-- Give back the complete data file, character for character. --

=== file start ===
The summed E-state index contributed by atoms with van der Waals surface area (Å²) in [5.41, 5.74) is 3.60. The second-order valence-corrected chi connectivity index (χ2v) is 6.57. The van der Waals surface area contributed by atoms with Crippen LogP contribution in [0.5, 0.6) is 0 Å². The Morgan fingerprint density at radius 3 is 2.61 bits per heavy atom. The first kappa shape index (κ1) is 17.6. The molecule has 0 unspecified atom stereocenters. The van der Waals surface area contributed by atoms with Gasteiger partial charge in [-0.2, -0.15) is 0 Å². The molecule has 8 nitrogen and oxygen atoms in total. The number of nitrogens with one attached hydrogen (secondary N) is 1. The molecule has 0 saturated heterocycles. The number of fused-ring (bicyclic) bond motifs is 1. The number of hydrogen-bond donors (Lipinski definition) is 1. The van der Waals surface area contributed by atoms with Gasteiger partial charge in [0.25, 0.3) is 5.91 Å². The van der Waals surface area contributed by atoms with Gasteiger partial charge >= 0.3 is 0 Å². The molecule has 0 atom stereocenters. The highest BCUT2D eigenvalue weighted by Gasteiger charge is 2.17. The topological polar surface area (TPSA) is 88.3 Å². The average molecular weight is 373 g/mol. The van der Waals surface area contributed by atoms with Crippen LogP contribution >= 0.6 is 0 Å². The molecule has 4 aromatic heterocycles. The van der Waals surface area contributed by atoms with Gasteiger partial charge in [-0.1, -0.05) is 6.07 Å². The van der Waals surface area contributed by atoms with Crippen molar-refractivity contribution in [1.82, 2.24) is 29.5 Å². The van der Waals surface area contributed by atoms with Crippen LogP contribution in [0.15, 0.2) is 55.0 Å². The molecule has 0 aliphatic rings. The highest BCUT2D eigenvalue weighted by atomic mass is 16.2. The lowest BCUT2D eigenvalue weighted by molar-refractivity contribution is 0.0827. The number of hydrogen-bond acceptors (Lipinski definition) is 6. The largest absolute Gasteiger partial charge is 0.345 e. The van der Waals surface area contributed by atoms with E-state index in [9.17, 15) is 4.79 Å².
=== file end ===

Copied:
The summed E-state index contributed by atoms with van der Waals surface area (Å²) in [5.41, 5.74) is 3.60. The second-order valence-corrected chi connectivity index (χ2v) is 6.57. The van der Waals surface area contributed by atoms with Crippen LogP contribution in [0.5, 0.6) is 0 Å². The Morgan fingerprint density at radius 3 is 2.61 bits per heavy atom. The first kappa shape index (κ1) is 17.6. The molecule has 0 unspecified atom stereocenters. The van der Waals surface area contributed by atoms with Gasteiger partial charge in [-0.2, -0.15) is 0 Å². The molecule has 8 nitrogen and oxygen atoms in total. The number of nitrogens with one attached hydrogen (secondary N) is 1. The molecule has 0 saturated heterocycles. The number of fused-ring (bicyclic) bond motifs is 1. The number of hydrogen-bond donors (Lipinski definition) is 1. The van der Waals surface area contributed by atoms with Gasteiger partial charge in [0.25, 0.3) is 5.91 Å². The van der Waals surface area contributed by atoms with Gasteiger partial charge >= 0.3 is 0 Å². The molecule has 0 atom stereocenters. The highest BCUT2D eigenvalue weighted by Gasteiger charge is 2.17. The topological polar surface area (TPSA) is 88.3 Å². The average molecular weight is 373 g/mol. The van der Waals surface area contributed by atoms with Crippen LogP contribution >= 0.6 is 0 Å². The molecule has 4 aromatic heterocycles. The van der Waals surface area contributed by atoms with Gasteiger partial charge in [-0.1, -0.05) is 6.07 Å². The van der Waals surface area contributed by atoms with Crippen molar-refractivity contribution in [1.82, 2.24) is 29.5 Å². The van der Waals surface area contributed by atoms with Crippen LogP contribution in [0.15, 0.2) is 55.0 Å². The molecule has 0 aliphatic rings. The highest BCUT2D eigenvalue weighted by atomic mass is 16.2. The lowest BCUT2D eigenvalue weighted by molar-refractivity contribution is 0.0827. The number of hydrogen-bond acceptors (Lipinski definition) is 6. The largest absolute Gasteiger partial charge is 0.345 e. The van der Waals surface area contributed by atoms with E-state index in [9.17, 15) is 4.79 Å².